Understanding the Logic of Defending a Lead Bill Self Style

  • (Author’s note: I admit it, I get easily bored doing nothing, especially when sick. File this one under an unsophisticated attempt to distract myself.)

    Fans get frustrated with Bill Self for playing more conservatively the second half, after he gets a lead the first half.

    I have been among them at times.

    Why not keep doing what got you the lead?

    If you got it firing treys, why not keep firing treys?

    If you got it in transition, why not keep transitioning?

    Why slow it down, tighten it up, and go inside?

    Why play in a way that seems invariably to shrink a lead?

    Put another way, if it ain’t broke, why fix it?

    But when a guy wins 82 percent of his games, it seems prudent to try to understand what he tends to do.

    Is it possible that he expects for the lead to shrink and doesn’t care?

    Well, we know he doesn’t care to a point, but when he starts pounding the advertising sign boards its reasonable to infer there is such a think as too much shrinkage of a lead. 🙂

    Still, when someone continues to do something repeated and wins 82% of the time doing it, he must be up to something, even if it doesn’t always go well. For we know: NOTHING ALWAYS GOES WELL. Shizz happens.

    While battling whatever dread crud I have, I found it diverting to do something highly simplified in order to try to lay what I had known since my playing days, but which I had never really taken the time to crucify on a spread sheet.

    The essence of it can be seen by creating a spread sheet with five conceptually simple rows entitled Possessions, Lead, KU PPP, Opponent’s PPP, and Adjusted Lead.

    Let possession start a 1 and count out to 30 for a second half. I know there could be more, but I am interested in keeping it as basic as possible.

    PPP is points per possession.

    Assign a conservative 1 PPP for KU. This conservative number is used to drive home the advantage of what Self does.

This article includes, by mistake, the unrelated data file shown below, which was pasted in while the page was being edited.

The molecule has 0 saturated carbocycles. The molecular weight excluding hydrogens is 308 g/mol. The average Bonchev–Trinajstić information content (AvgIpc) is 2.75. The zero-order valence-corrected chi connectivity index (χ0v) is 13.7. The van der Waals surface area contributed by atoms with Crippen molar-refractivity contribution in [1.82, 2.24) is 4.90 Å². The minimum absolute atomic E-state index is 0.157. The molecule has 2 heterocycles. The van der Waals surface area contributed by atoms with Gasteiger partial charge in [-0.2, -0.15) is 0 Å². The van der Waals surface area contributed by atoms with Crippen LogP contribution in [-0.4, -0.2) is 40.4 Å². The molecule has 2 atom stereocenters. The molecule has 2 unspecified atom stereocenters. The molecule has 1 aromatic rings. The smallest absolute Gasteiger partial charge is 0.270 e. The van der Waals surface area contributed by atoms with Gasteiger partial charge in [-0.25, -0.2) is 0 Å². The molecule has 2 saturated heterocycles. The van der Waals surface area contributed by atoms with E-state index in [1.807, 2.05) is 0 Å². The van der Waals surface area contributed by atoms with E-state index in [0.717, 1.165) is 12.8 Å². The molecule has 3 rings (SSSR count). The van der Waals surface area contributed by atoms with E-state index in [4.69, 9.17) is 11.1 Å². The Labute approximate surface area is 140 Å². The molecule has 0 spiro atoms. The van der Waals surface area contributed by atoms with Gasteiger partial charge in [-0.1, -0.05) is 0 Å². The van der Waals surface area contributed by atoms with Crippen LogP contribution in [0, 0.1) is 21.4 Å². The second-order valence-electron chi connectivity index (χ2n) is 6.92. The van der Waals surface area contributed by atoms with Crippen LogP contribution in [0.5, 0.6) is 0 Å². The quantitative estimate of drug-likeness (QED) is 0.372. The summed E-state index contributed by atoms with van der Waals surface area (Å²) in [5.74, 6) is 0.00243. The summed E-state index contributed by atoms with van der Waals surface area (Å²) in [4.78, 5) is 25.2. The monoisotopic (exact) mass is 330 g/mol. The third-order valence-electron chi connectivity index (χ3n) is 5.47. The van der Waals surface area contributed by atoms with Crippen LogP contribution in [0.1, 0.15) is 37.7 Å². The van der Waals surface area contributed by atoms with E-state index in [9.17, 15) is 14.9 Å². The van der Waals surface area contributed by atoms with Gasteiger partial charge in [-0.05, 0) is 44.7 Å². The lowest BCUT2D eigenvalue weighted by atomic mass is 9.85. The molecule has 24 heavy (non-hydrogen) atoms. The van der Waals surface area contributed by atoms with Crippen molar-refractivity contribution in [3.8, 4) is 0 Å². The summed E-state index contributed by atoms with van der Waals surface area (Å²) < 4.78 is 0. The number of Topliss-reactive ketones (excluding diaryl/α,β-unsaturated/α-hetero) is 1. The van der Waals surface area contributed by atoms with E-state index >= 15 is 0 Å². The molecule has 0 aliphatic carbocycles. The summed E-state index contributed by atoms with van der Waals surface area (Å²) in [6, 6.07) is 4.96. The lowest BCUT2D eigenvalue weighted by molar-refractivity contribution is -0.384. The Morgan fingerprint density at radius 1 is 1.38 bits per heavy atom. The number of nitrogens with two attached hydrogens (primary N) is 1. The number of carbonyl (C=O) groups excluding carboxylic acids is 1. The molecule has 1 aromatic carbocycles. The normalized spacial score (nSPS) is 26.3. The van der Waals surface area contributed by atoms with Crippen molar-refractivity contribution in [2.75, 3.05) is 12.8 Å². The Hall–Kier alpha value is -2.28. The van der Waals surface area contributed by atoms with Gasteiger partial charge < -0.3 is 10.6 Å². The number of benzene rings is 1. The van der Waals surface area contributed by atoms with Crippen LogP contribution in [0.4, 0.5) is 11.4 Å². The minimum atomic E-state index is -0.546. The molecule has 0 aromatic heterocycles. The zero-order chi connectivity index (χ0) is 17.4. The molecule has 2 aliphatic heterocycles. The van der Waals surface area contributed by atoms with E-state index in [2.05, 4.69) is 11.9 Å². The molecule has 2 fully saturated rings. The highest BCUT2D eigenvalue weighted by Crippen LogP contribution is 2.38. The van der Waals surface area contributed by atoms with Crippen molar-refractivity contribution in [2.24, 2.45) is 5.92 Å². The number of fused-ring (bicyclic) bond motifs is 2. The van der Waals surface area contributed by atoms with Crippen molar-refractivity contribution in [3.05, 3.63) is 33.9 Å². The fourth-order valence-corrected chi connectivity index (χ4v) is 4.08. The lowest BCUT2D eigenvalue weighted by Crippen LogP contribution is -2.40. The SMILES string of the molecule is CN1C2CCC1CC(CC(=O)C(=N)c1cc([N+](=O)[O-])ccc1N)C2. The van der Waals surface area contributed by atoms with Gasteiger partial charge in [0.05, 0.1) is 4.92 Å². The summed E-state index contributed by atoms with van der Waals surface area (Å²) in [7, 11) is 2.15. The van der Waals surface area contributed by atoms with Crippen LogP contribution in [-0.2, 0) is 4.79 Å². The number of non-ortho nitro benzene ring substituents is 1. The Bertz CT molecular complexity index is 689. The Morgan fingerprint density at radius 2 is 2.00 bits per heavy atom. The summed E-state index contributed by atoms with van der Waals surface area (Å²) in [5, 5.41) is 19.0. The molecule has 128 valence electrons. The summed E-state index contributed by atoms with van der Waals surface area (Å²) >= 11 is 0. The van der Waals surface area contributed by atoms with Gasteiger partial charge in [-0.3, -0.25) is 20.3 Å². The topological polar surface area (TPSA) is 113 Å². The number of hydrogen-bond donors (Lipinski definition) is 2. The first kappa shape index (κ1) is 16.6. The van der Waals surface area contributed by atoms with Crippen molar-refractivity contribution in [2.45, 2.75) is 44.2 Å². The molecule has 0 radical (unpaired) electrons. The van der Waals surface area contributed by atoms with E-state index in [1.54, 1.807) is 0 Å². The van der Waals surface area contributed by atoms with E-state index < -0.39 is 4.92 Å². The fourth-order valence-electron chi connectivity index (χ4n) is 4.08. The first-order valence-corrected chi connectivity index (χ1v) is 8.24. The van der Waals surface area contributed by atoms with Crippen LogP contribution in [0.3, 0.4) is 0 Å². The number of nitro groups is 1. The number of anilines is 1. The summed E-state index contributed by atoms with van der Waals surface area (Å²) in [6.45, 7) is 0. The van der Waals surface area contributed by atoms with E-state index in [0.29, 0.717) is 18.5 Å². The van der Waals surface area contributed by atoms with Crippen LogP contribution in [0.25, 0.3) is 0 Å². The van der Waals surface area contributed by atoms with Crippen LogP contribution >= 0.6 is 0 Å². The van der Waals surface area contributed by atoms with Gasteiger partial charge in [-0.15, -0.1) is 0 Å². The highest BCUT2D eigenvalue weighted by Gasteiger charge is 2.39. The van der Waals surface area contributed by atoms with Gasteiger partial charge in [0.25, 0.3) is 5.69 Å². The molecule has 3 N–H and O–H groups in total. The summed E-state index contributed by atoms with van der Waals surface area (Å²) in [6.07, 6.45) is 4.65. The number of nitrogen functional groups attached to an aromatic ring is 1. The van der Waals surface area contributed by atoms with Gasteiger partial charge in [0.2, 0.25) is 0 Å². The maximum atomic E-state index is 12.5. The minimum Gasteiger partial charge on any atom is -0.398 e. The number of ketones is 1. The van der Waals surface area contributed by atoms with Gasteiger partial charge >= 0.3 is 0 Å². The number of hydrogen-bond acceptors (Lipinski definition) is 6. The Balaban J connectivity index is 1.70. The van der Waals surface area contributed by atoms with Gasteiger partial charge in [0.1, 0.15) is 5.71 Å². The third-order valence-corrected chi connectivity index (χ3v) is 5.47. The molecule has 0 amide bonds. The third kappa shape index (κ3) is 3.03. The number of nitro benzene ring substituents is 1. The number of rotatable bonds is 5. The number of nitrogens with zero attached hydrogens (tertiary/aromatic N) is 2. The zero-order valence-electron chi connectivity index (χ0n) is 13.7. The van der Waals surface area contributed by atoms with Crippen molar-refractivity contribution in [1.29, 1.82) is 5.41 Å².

Assign an optimistic 1.5 PPP for the opponent; this optimism also drives home the advantage of what Self does.

    Assume three lead scenarios to start the second half: KU up 20, KU up 15 and KU up 10. If the lead is less than that, assume KU would come out playing to build a lea, not defend one.

    For each possession add 1 PPP for KU to KU’s lead and subtract 1.5 PPP for KU’s opponent scoring and eating into KU’s lead on its possession. Forget for now that Self coaches defense, rebounding and strips precisely to ensure that his team has more possessions with attempts than the opposition. For the same of simplicity lets assume the possessions and shot attempts are the same for KU and its opponent. What varies is how many points per possession each team scores each possession of this hypothetical second half.

    Calculate the spread sheet over up to 30 possible possessions, i.e., 30 columns.

    (Note: my apologies for not including my spread sheet for you but I could not figure out how to do it. The rows and columns out the first five possessions look like below. You could easily create the spread sheet out to 30 possessions yourself in a minute or two.)


    Possessions 1 2 3 4 5

    Lead 20 19.5 19 18.5 18

    KU Score 1 1 1 1 1

    Opp. Score 1.5 1.5 1.5 1.5 1.5

    Adj. Lead 19.5 19 18.5 18 17.5


    Possessions 1 2 3 4 5

    Lead 15 14.5 14 13.5 13

    KU Score 1 1 1 1 1

    Opp. Score 1.5 1.5 1.5 1.5 1.5

    Adj. Lead 14.5 14 13.5 13 12.5


    Possessions 1 2 3 4 5

    Lead 10 9.5 9 8.5 8

    KU Score 1 1 1 1 1

    Opp. Score 1.5 1.5 1.5 1.5 1.5

    Adj. Lead 9.5 9 8.5 8 7.5

    Look at the 20 point lead scenario first.

    In a 30 possession half KU leads by 5 at the end.

    In a 25 possession half KU leads by 7.5 points at the end.

    In a 20 possession half, KU leads by 10 at the end.

    The point is: with a 20 point lead, and scoring only 1 PPP, while the opponent hypothetically gets hot with 1.5 PPP, the more KU reduces the possessions, the more certain KU is to win the game.

    How do you reduce total possessions in a half? Slow it down. Run the stuff. Use plenty of shot clock. Work it inside for a high percentage shot and/or FTs? Walk away with a W, no matter if the other team gets hot, or you get cold. 1PPP is cold. 1.5 PPP is hot.

    This is why Self builds a lead one way, or another, and then defends it always the same way. You don’t have to shoot the ball well inside, or outside, to win by defending the lead by reducing the number of possessions. And if you do get your PPP by shooting well, and lower their PPP by playing good defense, then they are blown out.

    When you go to the 15 point scenario, you see that you are exactly tied in a 30 possession half, but if you cut it to a 25 possession half, you are up by 2.5. The trouble with 2.5 is that a lucky three at the end by an opponent off any mistake you make beats you.